1) this book is not available under a legitimate free download
2) this book is dated, and other books would make a better purchase.
3cb4fdcf13aad6a7dcae83876b0e784e?d=identicon&s=25 Josef 'Jupp' Schugt (Guest)
on 2007-03-22 17:41
(Received via mailing list)
* Kyle Schmitt, 22.03.2007 16:56:
> And don't ask people to participate in theft like that.

I'd suggest not to use the term "theft" in this context because for
example in Germany to commit a theft ("Diebstahl") you need to take
away something physical (and movable) from someone else. This does
not mean that in Germany it is no crime to download the book but only
means that downloading it is a different kind of crime. I'd suggest
simply writing it "unethical and illegal acts like that".

Besides this I would suggest printed works because the have an
indisputable advantage compared to PDFs: You can read them without
displaying them on a computer. This means

a) You can read them where using a computer (not even a laptop) is
   not a good idea.
b) You can have the book on your desktop and not covering valuable
   room on you screen.

Suggestions for books:

 - "Programming Ruby" von Dave Thomas et al.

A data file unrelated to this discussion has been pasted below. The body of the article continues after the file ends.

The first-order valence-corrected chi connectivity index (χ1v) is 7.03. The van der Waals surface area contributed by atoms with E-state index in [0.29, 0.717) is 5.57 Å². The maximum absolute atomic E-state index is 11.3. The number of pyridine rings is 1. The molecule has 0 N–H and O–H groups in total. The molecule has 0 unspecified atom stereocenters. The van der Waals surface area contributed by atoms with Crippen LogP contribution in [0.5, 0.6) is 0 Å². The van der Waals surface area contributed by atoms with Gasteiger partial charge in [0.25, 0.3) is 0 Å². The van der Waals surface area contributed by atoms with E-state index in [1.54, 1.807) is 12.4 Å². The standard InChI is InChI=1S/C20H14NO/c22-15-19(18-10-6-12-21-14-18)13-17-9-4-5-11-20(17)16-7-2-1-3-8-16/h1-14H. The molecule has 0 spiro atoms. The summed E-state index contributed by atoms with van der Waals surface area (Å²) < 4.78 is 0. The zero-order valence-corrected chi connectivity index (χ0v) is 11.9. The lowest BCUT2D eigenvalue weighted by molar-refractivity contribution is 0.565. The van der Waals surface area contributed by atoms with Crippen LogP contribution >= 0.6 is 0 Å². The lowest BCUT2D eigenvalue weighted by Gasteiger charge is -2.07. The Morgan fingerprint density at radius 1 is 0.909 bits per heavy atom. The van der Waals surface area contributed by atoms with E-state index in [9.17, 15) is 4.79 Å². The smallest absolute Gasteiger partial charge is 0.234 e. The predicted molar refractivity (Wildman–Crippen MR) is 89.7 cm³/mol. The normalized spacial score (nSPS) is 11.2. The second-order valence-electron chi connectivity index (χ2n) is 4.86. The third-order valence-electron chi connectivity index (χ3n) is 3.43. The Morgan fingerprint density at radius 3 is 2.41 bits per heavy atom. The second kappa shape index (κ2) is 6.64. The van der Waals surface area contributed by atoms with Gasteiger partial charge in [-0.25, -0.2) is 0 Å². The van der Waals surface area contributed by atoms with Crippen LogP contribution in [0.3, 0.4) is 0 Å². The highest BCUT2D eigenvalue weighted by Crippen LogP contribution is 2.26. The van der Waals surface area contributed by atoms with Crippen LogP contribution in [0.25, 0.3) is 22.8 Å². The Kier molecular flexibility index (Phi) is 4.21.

- "Ruby Cookbook" by Carlson & Richardson

If you are into Rails perhaps also

 - "Agile Web Development with Rails" by Hansson

Josef 'Jupp' Schugt
9dec3df8319c613f6f4f14a27da0fdb4?d=identicon&s=25 Kyle Schmitt (Guest)
on 2007-03-22 17:49
(Received via mailing list)
Really?  What type of crime is it.  Completely off topic, but it's
interesting.
A777f1a2049d78a12ead38efb8f75f97?d=identicon&s=25 Tanner Burson (Guest)
on 2007-03-22 18:07
(Received via mailing list)
On 3/22/07, Kyle Schmitt <kyleaschmitt@gmail.com> wrote:
>
> Really?  What type of crime is it.  Completely off topic, but it's
> interesting.


The same kind of crime it is in the United States I imagine, civil
copyright
infringement.  This is getting way OT, but google for essays by Lawrence
Lessig for a lot more information on the differences between theft and
copyright infringement.
Ac0085dae0703db56ad7f8cb9e1798ba?d=identicon&s=25 Phillip Gawlowski (Guest)
on 2007-03-22 18:09
(Received via mailing list)
Kyle Schmitt wrote: